Today, Beth is an advanced clinical and relief charge nurse on a stroke/neurological floor in a San Diego hospital.

“I wanted to find something that gave me meaning and would give back to the world,” she says. “And I want to take care of people like I cared for my mom when she was sick.”

Granddaughter Connects on a Purposeful Path

Beth’s niece—and Marilynn’s granddaughter—Mia Redington is now a nursing student in the accelerated program at Barnes-Jewish College Goldfarb School of Nursing. She will graduate in August—more than 60 years after her grandmother, Marilynn aka “Nana,” followed the same path at the former Barnes School of Nursing.

Mia Anderson“Mia is very smart, resourceful, and a hard worker—those things will get her far,” Beth says. “In nursing, there’s so much to know, and Mia is always wanting to read more and learn more. She will be an amazing leader and great nurse. Plus, she’s one of the most caring people I know.”

Beth and Mia have always had a close bond. With nursing as their common career, they are even closer.

Like Beth, Mia took an indirect path to nursing. While she was always drawn to health care because of her family ties, she also was interested in education. “My family values education and learning,” Mia says. “I also wanted a job where I could impact lives, so I decided to be a teacher.”

Mia graduated from the University of Missouri with a degree in elementary education but realized teaching wasn’t the right fit for her long term.

“I was feeling pulled toward nursing,” Mia says. “The only school I even looked at was Goldfarb. I had heard so much about it from my mom (Kristin Redington, who is a philanthropy officer at The Foundation for Barnes-Jewish Hospital), plus my Nana went to school there, and it is connected to Barnes-Jewish Hospital, which is where I wanted to work.”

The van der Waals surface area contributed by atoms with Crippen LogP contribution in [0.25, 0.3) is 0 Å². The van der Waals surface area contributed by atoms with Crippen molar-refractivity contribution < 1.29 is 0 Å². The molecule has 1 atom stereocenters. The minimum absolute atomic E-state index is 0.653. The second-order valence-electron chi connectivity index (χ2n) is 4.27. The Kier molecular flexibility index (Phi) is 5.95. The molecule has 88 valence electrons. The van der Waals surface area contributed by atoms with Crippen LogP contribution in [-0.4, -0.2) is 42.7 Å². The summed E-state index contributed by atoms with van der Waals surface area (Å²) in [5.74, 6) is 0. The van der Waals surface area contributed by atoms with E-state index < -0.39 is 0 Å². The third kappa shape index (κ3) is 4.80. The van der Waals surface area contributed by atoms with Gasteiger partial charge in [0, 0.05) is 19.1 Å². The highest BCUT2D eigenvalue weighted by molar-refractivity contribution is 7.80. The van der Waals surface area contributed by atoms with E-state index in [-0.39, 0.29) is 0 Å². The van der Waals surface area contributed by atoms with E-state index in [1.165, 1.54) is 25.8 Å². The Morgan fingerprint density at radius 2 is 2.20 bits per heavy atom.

Mia is proud of her grandparents’ contributions and history at the hospital where she is completing her clinical observations. She has already observed a vascular surgery in awe. The surgeon even knew Mia’s “Papa,” Dr. Anderson, who passed away in 2016.

“To walk in the same halls where both my grandparents walked makes me feel more connected to them,” Mia says. “It’s empowering. I’m proud of this family legacy and am excited to start my career in nursing in the same place.”

Like her grandparents, Mia plans to work at Barnes-Jewish Hospital after graduation. And like her grandmother who mentored other nurses, Mia hopes to eventually use her education background to become a clinical instructor or preceptor for other nurses. In addition, she is interested in cardiothoracic and vascular surgery or transplant surgery—like her grandfather.

The Legacy Continues

A nursing scholarship in Marilynn’s memory was established at The Foundation for Barnes-Jewish Hospital for nursing students at Barnes-Jewish College Goldfarb School of Nursing. Since its establishment, the fund has provided 30 scholarships, helping to meet the growing demand for nurses. The Anderson family’s legacy continues by creating pathways to vibrant nursing careers for others.

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Written by Joyce Romine